The fossil of an extinct giant beaver species — unearthed 170 years ago in New York — offers new insights into paleoproteomics, the study of ancient proteins.
Ancient proteins are potentially useful in positioning animals on the evolutionary tree as well as in understanding the evolution of life and the planet over time.
Researchers who study ancient proteins would depend on fossils dug up for the specific purpose. In the new study, the team used a fossilized giant beaver skull obtained in 1845 from Central New York and has been housed since then at New York State Museum.
"In paleoproteomics we've generally looked at specimens collected recently and carefully stored in climate-controlled conditions,” explained study author and postdoc researcher Timothy Cleland from the University of Texas-Austin, adding that in their study they dealt with a specimen long sitting on a museum shelf.
That is the challenge when using existing fossils for paleoproteomics, a young discipline: will the long gathered specimens offer the needed protein information?
For this study, the team extracted proteins coming from the Castoroides ohioensis skull, the first ever found, and used a technique called mass spectrometry analysis to seek for proteins, which are amino acid chains obtained from instructions in DNA that assume a number of roles in living organisms.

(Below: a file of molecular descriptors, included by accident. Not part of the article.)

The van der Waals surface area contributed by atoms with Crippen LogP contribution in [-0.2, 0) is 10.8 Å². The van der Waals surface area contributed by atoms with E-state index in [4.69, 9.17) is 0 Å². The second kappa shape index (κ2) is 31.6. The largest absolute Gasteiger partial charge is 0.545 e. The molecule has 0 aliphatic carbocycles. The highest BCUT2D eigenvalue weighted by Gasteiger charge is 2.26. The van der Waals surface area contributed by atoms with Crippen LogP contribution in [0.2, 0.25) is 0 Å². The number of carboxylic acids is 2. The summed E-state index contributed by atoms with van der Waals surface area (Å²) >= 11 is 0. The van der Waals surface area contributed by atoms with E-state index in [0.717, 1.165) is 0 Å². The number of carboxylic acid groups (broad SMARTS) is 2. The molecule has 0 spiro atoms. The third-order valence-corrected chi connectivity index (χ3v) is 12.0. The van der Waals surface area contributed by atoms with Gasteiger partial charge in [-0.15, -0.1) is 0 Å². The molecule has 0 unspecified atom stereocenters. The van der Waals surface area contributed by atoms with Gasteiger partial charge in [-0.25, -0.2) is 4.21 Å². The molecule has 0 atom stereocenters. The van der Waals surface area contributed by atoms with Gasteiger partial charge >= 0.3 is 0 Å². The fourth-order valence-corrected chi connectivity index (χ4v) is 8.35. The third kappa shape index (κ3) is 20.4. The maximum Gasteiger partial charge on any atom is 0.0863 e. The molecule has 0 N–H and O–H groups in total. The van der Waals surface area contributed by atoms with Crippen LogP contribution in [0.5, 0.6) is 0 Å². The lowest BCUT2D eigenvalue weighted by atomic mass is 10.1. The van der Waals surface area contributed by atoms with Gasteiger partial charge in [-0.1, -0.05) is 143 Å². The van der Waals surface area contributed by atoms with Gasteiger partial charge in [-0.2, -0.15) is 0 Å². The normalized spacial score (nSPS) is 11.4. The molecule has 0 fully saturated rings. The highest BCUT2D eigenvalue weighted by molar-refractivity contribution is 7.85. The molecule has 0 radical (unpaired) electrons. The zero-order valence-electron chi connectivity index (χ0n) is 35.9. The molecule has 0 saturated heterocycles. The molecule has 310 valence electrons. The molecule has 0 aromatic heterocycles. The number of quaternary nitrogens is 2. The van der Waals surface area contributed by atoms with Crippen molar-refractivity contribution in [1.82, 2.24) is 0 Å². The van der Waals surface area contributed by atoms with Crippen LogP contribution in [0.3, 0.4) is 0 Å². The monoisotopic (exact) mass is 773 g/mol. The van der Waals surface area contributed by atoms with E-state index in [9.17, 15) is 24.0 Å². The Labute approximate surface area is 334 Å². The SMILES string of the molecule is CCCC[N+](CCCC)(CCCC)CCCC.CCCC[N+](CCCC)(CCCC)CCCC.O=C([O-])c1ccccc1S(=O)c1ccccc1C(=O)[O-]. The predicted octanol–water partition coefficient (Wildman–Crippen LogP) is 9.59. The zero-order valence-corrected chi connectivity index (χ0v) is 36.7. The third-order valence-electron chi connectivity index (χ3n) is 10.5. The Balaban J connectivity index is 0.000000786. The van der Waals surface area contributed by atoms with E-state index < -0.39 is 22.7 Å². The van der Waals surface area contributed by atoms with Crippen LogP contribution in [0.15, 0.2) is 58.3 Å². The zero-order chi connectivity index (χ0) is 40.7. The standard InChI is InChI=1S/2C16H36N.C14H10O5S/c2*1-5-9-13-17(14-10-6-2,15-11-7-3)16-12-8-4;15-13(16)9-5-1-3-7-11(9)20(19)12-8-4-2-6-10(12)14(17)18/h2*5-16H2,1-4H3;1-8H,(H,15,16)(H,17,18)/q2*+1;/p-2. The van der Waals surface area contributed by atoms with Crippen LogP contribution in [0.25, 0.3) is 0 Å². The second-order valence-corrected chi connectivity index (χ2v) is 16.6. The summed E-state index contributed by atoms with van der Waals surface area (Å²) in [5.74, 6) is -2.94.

They detected plenty of specimens of collagen 1, the most prevalent bone protein, along with post-translational modifications or chemical changes found on the protein surface that are not DNA-defined. Discovering these modifications is considered valuable since it has little precedent in the emerging field.
Cleland said, for instance, that post-translational modifications of some proteins can shed light on how certain organisms manipulate or process the protein, such as collagen, for better functioning. What has been done so far is just “scratching the surface,” noted the authors.
A database containing post-translational modifications to ancient creatures, as well as a database of primary protein sequences, is hoped to be used for better tackling evolutionary changes. Protein engineering, too, can see how an ancient protein function compares to the same in modern living animals.
The research also emphasized the significance of museum collections in further research and scientific exploration.
“Without maintaining collections rich in diversity of specimens, both ancient and modern, similar research that examines these windows into our past would not be possible,” said vertebrate paleontology curator Robert Feranec of New York State Museum.
The findings were detailed in the journal Proceedings of the Royal Society B.